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Rheumatoid ArthritisRheumatoid Arthritis: Causes, Risk Factors, Symptoms, and Treatments

Commonly asked questions about rheumatoid arthritis

What is Rheumatoid Arthritis?

The Arthritis Foundation states that rheumatoid arthritis (RA) is a form of autoimmune disease where the body mistakenly attacks the joints. This attack creates inflammation that causes the tissues lining the inside of joints to thicken and cause swelling and pain. If the inflammation goes unchecked it can cause damage to the cartilage and bones. As RA progresses it can cause joints to become loose, unstable and painful, as well as lose their mobility. Joint deformity can also occur, and once the joint damage has been done it can not be reversed.

What Causes Rheumatoid Arthritis?

Rheumatoid arthritis is an autoimmune disease, which means it is caused by an abnormality in the immune system. Doctors are still unsure what causes the abnormality to make the immune system attack its own cells. However, they do speculate that it has something to do with genes, hormones and environmental factors.

What Risk Factors are Associated with Rheumatoid Arthritis?

The Mayo Clinic has put together a list of risk factors that may increase your chances of getting rheumatoid arthritis.

Risk FactorsDescription 
GenderWomen are more likely to develop RA than men.
AgeRA can occur at any age; however, it is most common between the ages of 40-60.
Family HistoryIf a member of your family has been diagnosed with RA then you may be at an increased chance for developing it as well.
SmokingSmoking increases your risk of developing RA, especially if you have a family history of developing the disease. Smoking is also shown to be associated with greater disease severity.
Environmental ConditionsAlthough uncertain and poorly understood, some exposures such as asbestos or silica may increase the risk for developing RA.
ObesityPeople who are overweight or obese are at an increased risk of developing RA.

What are the Signs/Symptoms of Rheumatoid Arthritis?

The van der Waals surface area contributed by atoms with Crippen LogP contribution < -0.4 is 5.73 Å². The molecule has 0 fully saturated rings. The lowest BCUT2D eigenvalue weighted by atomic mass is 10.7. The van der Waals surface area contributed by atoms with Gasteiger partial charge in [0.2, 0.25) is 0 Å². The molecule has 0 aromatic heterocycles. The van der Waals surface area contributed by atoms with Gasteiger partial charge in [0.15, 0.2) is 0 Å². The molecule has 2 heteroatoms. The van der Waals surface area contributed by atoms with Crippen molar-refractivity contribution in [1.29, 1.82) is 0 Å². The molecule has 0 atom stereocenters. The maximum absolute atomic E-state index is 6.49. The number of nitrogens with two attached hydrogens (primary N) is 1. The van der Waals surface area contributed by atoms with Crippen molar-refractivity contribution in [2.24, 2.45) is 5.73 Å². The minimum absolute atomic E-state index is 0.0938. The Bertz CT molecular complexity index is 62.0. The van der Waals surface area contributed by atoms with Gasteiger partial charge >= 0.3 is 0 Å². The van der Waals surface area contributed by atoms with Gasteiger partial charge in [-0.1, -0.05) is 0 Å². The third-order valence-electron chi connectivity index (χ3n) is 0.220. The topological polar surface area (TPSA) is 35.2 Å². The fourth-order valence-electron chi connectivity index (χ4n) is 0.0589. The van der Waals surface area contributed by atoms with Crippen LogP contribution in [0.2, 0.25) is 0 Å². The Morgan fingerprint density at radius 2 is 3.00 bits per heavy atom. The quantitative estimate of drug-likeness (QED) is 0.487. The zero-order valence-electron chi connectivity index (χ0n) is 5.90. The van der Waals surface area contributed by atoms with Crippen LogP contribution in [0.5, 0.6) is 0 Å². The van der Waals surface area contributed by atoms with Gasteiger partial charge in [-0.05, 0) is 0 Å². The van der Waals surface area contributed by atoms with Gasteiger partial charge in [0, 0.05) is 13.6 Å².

Rheumatoid Arthritis can be very difficult to detect and diagnose. Because of its slow progression early symptoms are often very subtle. Every patient will experience different symptoms and some will show no symptoms at all. Flare-ups are common and can last for months. During the early stages of RA you may experience fatigue as well as stiffness/tenderness of the joints. RheumatoidArthritis.org states that there are many different symptoms that can afflict someone with RA. The most common are:

  • Swelling: Tissue in the caps of joints become damaged in people afflicted with RA, causing the tissue to thicken and swell.
  • Stiffness:  When joints become inflamed they can become stiff and difficult to move properly. Those suffering from RA may experience stiff joints, especially after long periods of rest.
  • Pain: The muscles, ligaments and tendons that are used to support joints will become weak over time and become unable to stabilize them. This causes severe pain and irreparable joint damage.
  • Redness:  Joints may become warm and appear pink or red, on the outside of the afflicted area when inflamed.

Is Rheumatoid Arthritis Curable?

No, as of right now there is no definite cure for rheumatoid arthritis. Even though there may not be a cure there are studies that have shown a healthy diet, stress management, proper rest and regular exercise can help improve symptoms.

What Drugs/Medications are used to Treat Rheumatoid Arthritis?

The Cleveland Clinic states that there are three main groups of drugs that are used to help treat rheumatoid arthritis;

  • Drugs that decrease pain and inflammation: Drugs such as Tylenol provide relief of the signs and symptoms of rheumatoid arthritis.
  • Disease-modifying antirheumatic drugs (DMARD): Are used to slow the disease process by modifying the immune system.
  • Biologics: Compared to the traditional DMARDs, Biologics target the molecules that cause inflammation in RA. The biologic agents cut down the inflammatory process that ultimately causes the joint damage seen in RA. Biologics are generally considered to be more effective than DMARDs.

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View Sources

  1. Arthritis Foundation – What is Rheumatoid Arthritis?
  2. Mayo Clinic – Rheumatoid Arthritis
  3. RheumatoidArthritis.org – What is Rheumatoid Arthritis? 
  4. Cleveland Clinic – Disease & Conditions

Resources

 

Emery P, Treatment of Rheumatoid Arthritis, 2006, British Medical Journal, Volume 332

Weinblatt M, Keystone E, Furst D, Moreland L, Weisman M, Birbara C, Teoh L, Fischkoff S, Chartach E, Adalimimab, a Fully Human Anti-Tumor Necrosis Factor a Monoclonal Antibody, for the Treatment of Rheumatoid Arthritis in Patients Taking Concomitant Methotrexate: The ARMADA trial, 2003, TOC, Volume 48(1), 35-45